Most students experience scientific phenomena each day, although they rarely consider the science behind these experiences as they occur. As teachers, we can take advantage of everyday experience in order to introduce and explain science concepts. Something with which all students have familiarity is the idea of dissolving. Anyone who has ever added sugar to a bowl of cereal has probably noticed that it seems to disappear after pouring milk on it. Although it looks like it has mysteriously vanished, it has actually just dissolved in the milk and become part of a solution. A solute is the substance being dissolved. A solvent is the substance in which the solute is dissolved. In our sugar and milk example, the sugar is the solute and the milk is the solvent.
To introduce the idea of dissolving, give each child a chocolate kiss. They should place it in their mouths without chewing it, or moving it in any way (yes, this requires willpower!). Time how long it takes for the candy to dissolve, or fully disappear. Do the same thing with another piece of candy, this time swirling it around. Finally, ask students to try chewing a third piece of candy. Dissolving time in this case should be the fastest because chewing increases the surface area of the candy, thereby exposing more of it to saliva in the mouth and speeding up the process. To demonstrate the role of temperature in dissolving, place a candy in a container of water, and compare the dissolving time to that of the first candy in which students kept it stationary in their mouths. Increased temperatures greatly influence the time it takes a solute to dissolve, and this should be evident when looking at the data.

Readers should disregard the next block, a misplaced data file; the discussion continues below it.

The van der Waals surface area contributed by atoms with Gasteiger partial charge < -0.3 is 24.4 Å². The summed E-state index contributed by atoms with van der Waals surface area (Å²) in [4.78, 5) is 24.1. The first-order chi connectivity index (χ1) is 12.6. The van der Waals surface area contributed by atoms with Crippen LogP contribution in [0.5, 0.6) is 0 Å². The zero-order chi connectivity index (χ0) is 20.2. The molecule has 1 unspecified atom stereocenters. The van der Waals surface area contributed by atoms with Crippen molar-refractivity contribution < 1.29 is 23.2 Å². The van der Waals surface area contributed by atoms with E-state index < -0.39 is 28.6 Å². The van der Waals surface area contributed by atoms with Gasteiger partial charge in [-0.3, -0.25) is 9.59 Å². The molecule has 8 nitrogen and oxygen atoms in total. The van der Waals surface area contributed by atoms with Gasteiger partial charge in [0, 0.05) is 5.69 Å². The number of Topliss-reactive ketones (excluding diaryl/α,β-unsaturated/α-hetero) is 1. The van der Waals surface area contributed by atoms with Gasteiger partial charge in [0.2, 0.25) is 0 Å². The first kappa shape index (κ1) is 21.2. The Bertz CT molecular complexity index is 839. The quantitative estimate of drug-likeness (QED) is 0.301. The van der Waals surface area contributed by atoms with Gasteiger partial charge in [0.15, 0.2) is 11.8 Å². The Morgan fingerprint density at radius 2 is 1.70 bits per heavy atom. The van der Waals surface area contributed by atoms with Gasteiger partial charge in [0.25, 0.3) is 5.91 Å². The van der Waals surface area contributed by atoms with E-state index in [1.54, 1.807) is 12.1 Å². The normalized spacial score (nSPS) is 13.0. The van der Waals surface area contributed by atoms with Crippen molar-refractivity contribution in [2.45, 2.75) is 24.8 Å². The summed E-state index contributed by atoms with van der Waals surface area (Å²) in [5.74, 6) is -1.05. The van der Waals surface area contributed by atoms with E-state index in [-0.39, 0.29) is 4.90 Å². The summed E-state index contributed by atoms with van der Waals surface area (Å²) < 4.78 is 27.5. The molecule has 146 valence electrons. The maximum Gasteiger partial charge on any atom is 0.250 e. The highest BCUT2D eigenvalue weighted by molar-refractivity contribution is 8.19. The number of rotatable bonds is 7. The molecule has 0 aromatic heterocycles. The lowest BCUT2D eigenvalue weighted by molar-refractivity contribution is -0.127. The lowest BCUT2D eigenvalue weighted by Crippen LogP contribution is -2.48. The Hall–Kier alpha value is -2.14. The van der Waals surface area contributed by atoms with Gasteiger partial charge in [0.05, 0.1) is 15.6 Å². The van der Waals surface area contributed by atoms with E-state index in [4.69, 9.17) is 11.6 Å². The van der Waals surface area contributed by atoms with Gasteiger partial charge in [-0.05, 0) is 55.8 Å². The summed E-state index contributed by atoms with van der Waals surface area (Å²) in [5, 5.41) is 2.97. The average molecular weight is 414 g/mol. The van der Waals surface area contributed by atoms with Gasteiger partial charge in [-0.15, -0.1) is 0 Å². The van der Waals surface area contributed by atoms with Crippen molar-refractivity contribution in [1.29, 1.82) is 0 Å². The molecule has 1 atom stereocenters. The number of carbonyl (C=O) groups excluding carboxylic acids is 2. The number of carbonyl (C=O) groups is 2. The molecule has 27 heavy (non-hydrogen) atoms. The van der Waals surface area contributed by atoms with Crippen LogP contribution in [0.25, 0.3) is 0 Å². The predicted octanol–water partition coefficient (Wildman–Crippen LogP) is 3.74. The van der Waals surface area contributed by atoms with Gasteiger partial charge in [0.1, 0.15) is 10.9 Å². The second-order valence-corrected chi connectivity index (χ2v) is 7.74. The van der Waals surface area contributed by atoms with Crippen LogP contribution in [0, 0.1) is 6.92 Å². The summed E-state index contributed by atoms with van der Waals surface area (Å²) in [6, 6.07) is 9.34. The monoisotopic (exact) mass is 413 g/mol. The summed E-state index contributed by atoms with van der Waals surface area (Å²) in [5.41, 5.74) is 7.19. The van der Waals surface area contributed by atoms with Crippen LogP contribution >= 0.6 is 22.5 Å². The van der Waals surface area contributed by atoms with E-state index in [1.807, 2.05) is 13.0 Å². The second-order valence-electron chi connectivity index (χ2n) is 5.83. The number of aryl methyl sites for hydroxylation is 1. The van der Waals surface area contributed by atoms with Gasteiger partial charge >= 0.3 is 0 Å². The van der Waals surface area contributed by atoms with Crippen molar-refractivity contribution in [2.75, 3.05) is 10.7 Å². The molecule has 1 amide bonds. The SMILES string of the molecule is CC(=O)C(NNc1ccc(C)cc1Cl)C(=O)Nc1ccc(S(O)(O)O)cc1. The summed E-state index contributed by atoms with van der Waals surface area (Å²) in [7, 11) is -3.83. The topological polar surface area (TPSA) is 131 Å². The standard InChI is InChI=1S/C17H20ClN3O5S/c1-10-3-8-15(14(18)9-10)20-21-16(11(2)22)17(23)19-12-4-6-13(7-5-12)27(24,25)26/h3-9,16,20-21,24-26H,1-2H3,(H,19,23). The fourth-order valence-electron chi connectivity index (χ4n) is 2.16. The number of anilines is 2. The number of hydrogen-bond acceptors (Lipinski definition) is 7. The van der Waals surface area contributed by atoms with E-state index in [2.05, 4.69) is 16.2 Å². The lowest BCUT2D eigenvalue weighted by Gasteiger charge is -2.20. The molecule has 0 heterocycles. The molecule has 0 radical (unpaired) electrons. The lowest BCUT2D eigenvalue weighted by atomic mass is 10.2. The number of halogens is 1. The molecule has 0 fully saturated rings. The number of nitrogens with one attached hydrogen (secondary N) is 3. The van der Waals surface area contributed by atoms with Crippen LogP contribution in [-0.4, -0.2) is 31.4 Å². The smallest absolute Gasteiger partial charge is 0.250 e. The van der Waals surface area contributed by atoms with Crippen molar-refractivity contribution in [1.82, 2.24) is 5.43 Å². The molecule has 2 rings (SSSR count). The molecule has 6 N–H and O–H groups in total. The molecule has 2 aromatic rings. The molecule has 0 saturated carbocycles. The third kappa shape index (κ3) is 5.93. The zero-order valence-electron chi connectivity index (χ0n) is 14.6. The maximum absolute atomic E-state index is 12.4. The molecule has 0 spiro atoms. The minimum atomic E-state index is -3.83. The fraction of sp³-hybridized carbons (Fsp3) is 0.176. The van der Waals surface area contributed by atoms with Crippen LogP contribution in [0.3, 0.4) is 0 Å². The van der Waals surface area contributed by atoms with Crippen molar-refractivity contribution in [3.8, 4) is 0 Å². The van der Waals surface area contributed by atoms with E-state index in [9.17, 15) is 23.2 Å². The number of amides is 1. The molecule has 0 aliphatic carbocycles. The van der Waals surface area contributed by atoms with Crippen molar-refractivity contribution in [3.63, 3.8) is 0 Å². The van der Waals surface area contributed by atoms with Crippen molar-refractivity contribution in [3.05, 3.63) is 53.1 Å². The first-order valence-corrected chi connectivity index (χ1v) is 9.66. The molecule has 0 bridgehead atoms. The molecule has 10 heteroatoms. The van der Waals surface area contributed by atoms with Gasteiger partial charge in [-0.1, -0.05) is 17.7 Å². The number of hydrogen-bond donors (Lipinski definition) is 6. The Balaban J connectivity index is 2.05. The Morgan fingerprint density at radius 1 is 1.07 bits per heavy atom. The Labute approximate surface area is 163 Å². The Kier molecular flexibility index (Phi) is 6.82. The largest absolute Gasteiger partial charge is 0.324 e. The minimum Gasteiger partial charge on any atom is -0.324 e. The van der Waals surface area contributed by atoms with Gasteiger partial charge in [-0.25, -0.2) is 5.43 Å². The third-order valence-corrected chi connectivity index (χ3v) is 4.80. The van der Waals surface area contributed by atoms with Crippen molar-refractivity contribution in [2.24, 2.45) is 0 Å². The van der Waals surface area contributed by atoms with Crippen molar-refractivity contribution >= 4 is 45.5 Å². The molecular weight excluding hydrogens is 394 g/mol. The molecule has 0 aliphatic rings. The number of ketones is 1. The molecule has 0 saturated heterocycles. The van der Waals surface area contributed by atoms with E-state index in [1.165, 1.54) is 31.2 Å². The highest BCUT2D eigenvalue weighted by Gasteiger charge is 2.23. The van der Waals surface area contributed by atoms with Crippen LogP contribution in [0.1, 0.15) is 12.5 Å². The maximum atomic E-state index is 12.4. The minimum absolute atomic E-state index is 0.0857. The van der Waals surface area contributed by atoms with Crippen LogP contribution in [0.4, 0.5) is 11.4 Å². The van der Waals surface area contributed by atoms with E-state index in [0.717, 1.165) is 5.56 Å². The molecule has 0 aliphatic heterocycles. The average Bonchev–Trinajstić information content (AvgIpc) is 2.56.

In the above investigation, the chocolate is the solute, and saliva is the solvent. Water is often called the “Universal Solvent” because of its ability to dissolve many different substances. Challenge your students to discover solids that do and do not dissolve in water, such as salt, baking soda, flour, powered sugar, corn starch, sand, etc . . . Caution them not to use too much solute, or the solution may become saturated and sink to the bottom (something many students will also have experienced when spooning too much sugar on their cereal!).
For some great lesson ideas involving solutions and dissolving, check out the following.
Solute and Solvent Activities and Lessons:
Students compare the temperature in two containers of water. They measure the temperature of boiling water. Then they add a tablespoon of sugar to the boiling water and count how many seconds it takes before it dissolves completely. They also do experiments with ice water and water at room temperature.
In this activity students learn about solutions, and solutes. They find out how stirring, shaking, and crushing affects the rate at which solutes dissolve.
Students learn about a variety of processes including evaporation, diffusion, osmosis, and how solutes dissolve in liquid. They discuss what happens to molecules as they go through these different processes.